Work4, an online recruitment startup that uses social networks to advertise and find leads for job vacancies, has picked up another $7 million in funding that it plans to use to expand further into markets outside the U.S., and the scope of its product. The Series B round was led by new investor, the French VC Serena Capital, with participation also from existing investor Matrix Partners.
Prior to this, Work4 had raised $11 million from Matrix as well as a number of prominent, strategic individuals, including Yuri Milner, former Monster.com president Steve Pogorzelski, and Hearsay Social co-founder and CEO Clara Shih.
Work4 — in the words of Stéphane Le Viet, its French co-founder and CEO — is attempting to go after what he calls the “highly inefficient” online recruiting market currently dominated by the likes of Monster.com and Indeed.com by tapping into the amount of time that people spend on social networks. (It’s a space that Le Viet knows well; prior to Work4 he co-founded and ran another company in the online recruitment space, Multiposting.)
While there are companies like Glassdoor and LinkedIn that provide targeted recruiting for professional positions, there are thousands of other job opportunities in areas like retail and service positions that, at their heart, need people who are enthusiastic about particular brands.
This is where social networks come into play. The idea, he says, is to turn brands’ fans into brands’ employees.
“We help them take advantage of social networks by turning platforms that weren’t designed for recruiting into powerful recruiting machines,” Le Viet says. “A site like Facebook is a place where companies can create lasting relationships.” And that also means, effectively, that companies can leverage that to do more. “You can turn consumers or fans into job candidates. Their fans can become their hires.”
Work4 already works with thousands of businesses such as Gap, AIG, Intel, L’Oreal, Groupon and Hard Rock Café.
When Work4 first opened for business in 2010, it was built specifically around a Facebook integration — this was priority number-one for the company, Le Viet tells me. “Facebook was part of why we decided to found the company in Silicon Valley instead of France, and why we have Yuri as an investor, to help with that connection,” he says, saying that Work4 spent “weeks” working directly with Facebook when first launching its product.
These days, however, the company is not quite as Facebook-dependent — not a bad thing considering that dependency on one single platform has proven to be a hard road to take (hello, Zynga) and has made a lot of headway into working with other social networks, too. It was the first company to integrate with Twitter, for example, for Job Cards, where companies seeking candidates can incorporate widgets to automate the process of applying for jobs through tweets. It also integrates with Google+ and LinkedIn.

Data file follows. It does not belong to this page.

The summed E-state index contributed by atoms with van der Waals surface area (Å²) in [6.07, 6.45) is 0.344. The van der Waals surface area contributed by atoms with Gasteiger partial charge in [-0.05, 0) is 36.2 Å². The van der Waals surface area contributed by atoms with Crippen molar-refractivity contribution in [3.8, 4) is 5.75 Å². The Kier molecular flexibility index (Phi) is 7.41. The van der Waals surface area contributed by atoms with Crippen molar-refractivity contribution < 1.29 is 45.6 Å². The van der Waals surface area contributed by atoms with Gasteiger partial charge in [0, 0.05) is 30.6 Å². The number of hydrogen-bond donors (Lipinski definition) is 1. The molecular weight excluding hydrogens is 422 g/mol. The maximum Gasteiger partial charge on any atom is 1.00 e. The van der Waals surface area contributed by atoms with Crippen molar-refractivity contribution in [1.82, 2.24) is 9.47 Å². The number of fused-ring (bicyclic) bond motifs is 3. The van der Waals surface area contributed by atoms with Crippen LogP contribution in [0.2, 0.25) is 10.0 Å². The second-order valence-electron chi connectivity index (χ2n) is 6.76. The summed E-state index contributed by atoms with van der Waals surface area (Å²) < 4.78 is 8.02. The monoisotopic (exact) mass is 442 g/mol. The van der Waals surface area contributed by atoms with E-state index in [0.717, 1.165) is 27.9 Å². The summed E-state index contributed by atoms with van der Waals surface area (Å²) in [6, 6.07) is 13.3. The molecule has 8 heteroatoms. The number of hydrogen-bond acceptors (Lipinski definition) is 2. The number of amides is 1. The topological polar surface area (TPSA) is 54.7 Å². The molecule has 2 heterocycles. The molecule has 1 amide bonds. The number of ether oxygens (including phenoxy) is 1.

That doesn’t mean Work4 has shirked Facebook — far from it. It’s expanded from early days of running ads, to posting recruitment calls on company Pages, to now also integrating with Graph Search so that recruiters can mine the social network to find people with specific skills.
In all, Work4 has “shared” some 12 million jobs to date, up 29-fold since June 2013, the company says. Le Viet says that some two-thirds of traffic currently comes from the U.S., with the top-two traffic sources Facebook and Twitter.
The longer-term challenges of being a service versus being a platform linger for all startups, and Work4 is not an exception. (Think here about BranchOut, another recruitment service built on Facebook, that has found itself pivoting away from its original business model and into more of a “WhatsApp for the workplace” after engagement nosedived on its original product.)
The issue of being a platform-dependent service is “something we think about on an ongoing basis,” Le Viet told me. So what Work4 tries to do is continue to enhance its product, he says. “We build the right interface so that it’s a simple link to the social platform. We make it easier to manage all the social networks from a recruiting perspective.”
He also believes that some of the problems with platform-dependency are less strong when you are in the enterprise world, which has long been built around the dominance of specific platforms (something that has become a relatively recent transplant to the consumer world, when you think about it, with the growth of apps in particular).
“I think that when it comes to being a platform company, enterprise and consumer companies are different animals,” he says. “With a consumer business, with Facebook it becomes tricky. If you want to power gifts then Facebook may want to own that some day, and eventually they did.”
In the area of recruitment, Facebook has actually made a move: it acqui-hired the co-founders of Pursuit, a social network-based recruiting service, back in 2011. But that didn’t lead to any recruitment products in the near or longer term. “Although we’ll be working on stuff unrelated to Pursuit, keep an eye out for great new features from us there and thanks to everyone who helped along the way,” the co-founders wrote at the time.
“They have a lot on their plate and a couple of massive low hanging fruits like video advertising,” Le Viet says. “I don’t think they’ll get into recruitment any time soon.”
Hopefully those won’t be famous last words for Work4. Indeed, Le Viet doesn’t rule out what Facebook may choose to do in recruiting longer-term. “I think they are very far from wanting to focus on recruiting right now,” Le Viet says, “but I think that they understand the opportunity and the use case. With Facebook, the entire focus is the user, how do I create value and make Facebook worthwhile so that people spend more time on the platform? They understand that if they bring job seekers to the platform that will enhance it.”